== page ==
Those three raw metrics we discussed are actually useful and helpful in making sure you progress. And if you want to get more sophisticated, look at engagement metrics. Look at the URLs that receive search traffic and understand what that traffic did once it got there. You should ask: Did people stay on the site for long? Did people engage with the page? Did people visit one or multiple pages? What’s the browse rate or pages per visit?
If you want to get truly sophisticated and high quality, look into the value of a visitor. You can do that by assigning some form of conversion metric to visitors. You decide a person is worth a certain amount of money. For instance, for every 100 visitors, you sold one item for $50, like an eBook. Therefore, you know each visitor who comes through search is worth $0.50 on average. That’s the dollar value of opportunity you have if you could increase search traffic by X.
One of the basics you must have to get started is Google Analytics, which measures web traffic. If you are uncomfortable with giving Google your analytics data or you don’t trust them or you don’t particularly like Google Analytics, there are a few alternatives. Some of them are very expensive, like Adobe, which used to be Omniture. Adobe Analytics, is really pricey, but it can do a lot of sophisticated things.
Another option that is free and self-hosted is Piwik. It’s reasonably sophisticated – it doesn’t do quite everything Google Analytics does, but it has a broad feature set, and is open-source, so a lot of people are developing on it.
A fourth option that I’ve only come to know about recently is Gaug.es, a paid analytics tool. It’s a little simpler than Google Analytics and it’s not quite as powerful in every facet, but it’s inexpensive and somewhat easier to use.
If you have a WordPress site, you can install the plugin WP-Stats that tracks a lot of data for you. It’s not nearly as powerful as some of the others, though.
From there, given the other things we’ve talked about today, you need a rank tracking solution of some kind. The cheapest one is free – it’s called Google Search Console, formerly Google Webmaster Tools. The problem is that it’s highly inaccurate. We’ve done a bunch of analysis on the data in the tool, and you can read some blog posts about that. The reality is we can’t really be sure where the numbers are coming from or why they’re so wild and all over the place.
Here’s an example that happened to me: our Google Search Console account showed us that “yahoo” – the word “yahoo” – is the search term that sends our site, Moz, the most traffic. To our knowledge, we’ve never actually ranked on the first two or three pages of Google for that term, so that’s odd. We looked at that specific page on Moz, and Google certainly doesn’t seem to be sending us much traffic to that page. It seems random. Very weird.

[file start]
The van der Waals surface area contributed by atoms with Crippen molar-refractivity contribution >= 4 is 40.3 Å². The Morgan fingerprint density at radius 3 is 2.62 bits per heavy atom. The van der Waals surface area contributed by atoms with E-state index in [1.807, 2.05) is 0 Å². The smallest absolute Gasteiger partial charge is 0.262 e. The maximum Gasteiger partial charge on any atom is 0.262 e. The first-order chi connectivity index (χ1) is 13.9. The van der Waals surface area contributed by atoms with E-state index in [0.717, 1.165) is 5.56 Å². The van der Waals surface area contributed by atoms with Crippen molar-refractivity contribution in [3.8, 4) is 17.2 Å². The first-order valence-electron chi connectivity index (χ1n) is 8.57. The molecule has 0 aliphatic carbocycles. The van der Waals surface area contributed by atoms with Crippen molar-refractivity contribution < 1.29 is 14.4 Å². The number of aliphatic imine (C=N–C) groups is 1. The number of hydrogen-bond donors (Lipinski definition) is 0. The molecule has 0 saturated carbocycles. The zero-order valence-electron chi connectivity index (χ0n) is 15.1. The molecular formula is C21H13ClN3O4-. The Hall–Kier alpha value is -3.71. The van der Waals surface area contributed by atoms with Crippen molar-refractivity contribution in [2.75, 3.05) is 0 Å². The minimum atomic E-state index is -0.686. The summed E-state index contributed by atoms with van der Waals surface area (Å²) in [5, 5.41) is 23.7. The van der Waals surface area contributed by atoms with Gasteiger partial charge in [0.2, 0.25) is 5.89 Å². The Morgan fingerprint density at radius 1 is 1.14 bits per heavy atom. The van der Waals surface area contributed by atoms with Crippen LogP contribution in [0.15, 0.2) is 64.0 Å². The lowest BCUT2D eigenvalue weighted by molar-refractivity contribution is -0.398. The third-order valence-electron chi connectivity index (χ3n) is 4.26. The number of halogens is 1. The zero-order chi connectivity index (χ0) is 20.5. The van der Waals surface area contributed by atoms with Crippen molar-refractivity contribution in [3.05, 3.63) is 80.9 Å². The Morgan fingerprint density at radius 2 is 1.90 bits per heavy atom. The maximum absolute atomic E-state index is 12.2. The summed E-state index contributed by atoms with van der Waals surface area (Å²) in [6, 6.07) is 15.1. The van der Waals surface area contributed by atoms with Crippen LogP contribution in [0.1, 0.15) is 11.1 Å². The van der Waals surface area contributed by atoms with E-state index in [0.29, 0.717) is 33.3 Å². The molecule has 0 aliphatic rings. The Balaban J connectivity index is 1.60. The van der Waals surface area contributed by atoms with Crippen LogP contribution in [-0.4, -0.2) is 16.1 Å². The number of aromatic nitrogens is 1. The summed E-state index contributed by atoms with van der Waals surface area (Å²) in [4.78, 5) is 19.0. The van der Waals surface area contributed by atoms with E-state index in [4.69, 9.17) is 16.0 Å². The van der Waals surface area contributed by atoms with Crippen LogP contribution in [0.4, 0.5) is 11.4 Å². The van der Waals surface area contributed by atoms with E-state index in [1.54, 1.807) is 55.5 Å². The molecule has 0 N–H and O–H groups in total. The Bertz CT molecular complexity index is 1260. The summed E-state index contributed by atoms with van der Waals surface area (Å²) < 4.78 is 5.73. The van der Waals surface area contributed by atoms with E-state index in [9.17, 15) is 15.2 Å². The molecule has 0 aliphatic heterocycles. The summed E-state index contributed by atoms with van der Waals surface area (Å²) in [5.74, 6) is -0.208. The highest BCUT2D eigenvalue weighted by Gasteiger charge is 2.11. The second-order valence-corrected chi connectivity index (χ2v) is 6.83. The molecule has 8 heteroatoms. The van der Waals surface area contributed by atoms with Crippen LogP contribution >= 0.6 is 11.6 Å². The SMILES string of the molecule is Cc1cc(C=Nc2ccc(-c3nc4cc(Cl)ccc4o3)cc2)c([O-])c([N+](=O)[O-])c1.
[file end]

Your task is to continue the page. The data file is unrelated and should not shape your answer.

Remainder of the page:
So for this reason, I wouldn’t particularly trust Google Search Console. If you have no money, however, the platform gives you at least some insight. There are certainly lots of other good measurement things inside of Google Search Console. The crawl data is pretty solid in error checking and so is the mobile-friendly test.
Alternate options are paid tools. There are many, many rank tracking tools out there. Look for one that tracks not only the organic web results – the basic “ten blue links” types of search results, but also all the different features that can appear in Google results, such as an image block, news stories, local and maps, the featured snippets and knowledge graph, the People Also Ask boxes, and all these different things that can change the click-through rates and the positioning of where you might rank.
Moz is certainly an option to cover everything that affects click-through rates and where you might rank. It’s certainly good and full-featured. I would say it’s one of the best rank tracking tools out there. Other really good ones include Searchmetrics and GetStat. If you’re doing large-scale rank tracking, hundreds of thousands or millions of keywords, GetStat is definitely the solution we recommend most. It’s a great company, too. Many people also like SEMrush.
We can’t thank Rand enough for his time. Hopefully you learned how measure your SEO efforts better for your B2B company. Be sure to check out Moz.com – its Open Site Explorer is one of the best free SEO tools on market!
Join us for next issue of Core when we interview Jen Horton with SiriusDecisions to learn what really matters in demand generation measurements.